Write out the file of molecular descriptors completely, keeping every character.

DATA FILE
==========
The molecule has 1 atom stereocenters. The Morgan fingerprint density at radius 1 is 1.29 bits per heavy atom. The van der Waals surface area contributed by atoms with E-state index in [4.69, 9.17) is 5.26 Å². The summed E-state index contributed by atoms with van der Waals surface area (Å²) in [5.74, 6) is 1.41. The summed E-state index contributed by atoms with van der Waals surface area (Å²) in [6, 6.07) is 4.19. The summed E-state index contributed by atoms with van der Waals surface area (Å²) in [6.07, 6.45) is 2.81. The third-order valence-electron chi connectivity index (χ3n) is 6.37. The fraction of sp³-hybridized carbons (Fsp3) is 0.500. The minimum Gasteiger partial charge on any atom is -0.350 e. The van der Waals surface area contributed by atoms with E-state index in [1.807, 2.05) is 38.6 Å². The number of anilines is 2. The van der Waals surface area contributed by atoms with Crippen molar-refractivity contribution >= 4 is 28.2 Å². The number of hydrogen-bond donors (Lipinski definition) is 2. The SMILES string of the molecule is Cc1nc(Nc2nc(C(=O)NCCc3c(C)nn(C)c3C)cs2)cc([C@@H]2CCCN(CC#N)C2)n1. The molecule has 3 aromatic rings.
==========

The molecule has 1 atom stereocenters. The Morgan fingerprint density at radius 1 is 1.29 bits per heavy atom. The van der Waals surface area contributed by atoms with E-state index in [4.69, 9.17) is 5.26 Å². The summed E-state index contributed by atoms with van der Waals surface area (Å²) in [5.74, 6) is 1.41. The summed E-state index contributed by atoms with van der Waals surface area (Å²) in [6, 6.07) is 4.19. The summed E-state index contributed by atoms with van der Waals surface area (Å²) in [6.07, 6.45) is 2.81. The third-order valence-electron chi connectivity index (χ3n) is 6.37. The fraction of sp³-hybridized carbons (Fsp3) is 0.500. The minimum Gasteiger partial charge on any atom is -0.350 e. The van der Waals surface area contributed by atoms with E-state index in [1.807, 2.05) is 38.6 Å². The number of anilines is 2. The van der Waals surface area contributed by atoms with Crippen molar-refractivity contribution >= 4 is 28.2 Å². The number of hydrogen-bond donors (Lipinski definition) is 2. The SMILES string of the molecule is Cc1nc(Nc2nc(C(=O)NCCc3c(C)nn(C)c3C)cs2)cc([C@@H]2CCCN(CC#N)C2)n1. The molecule has 3 aromatic rings.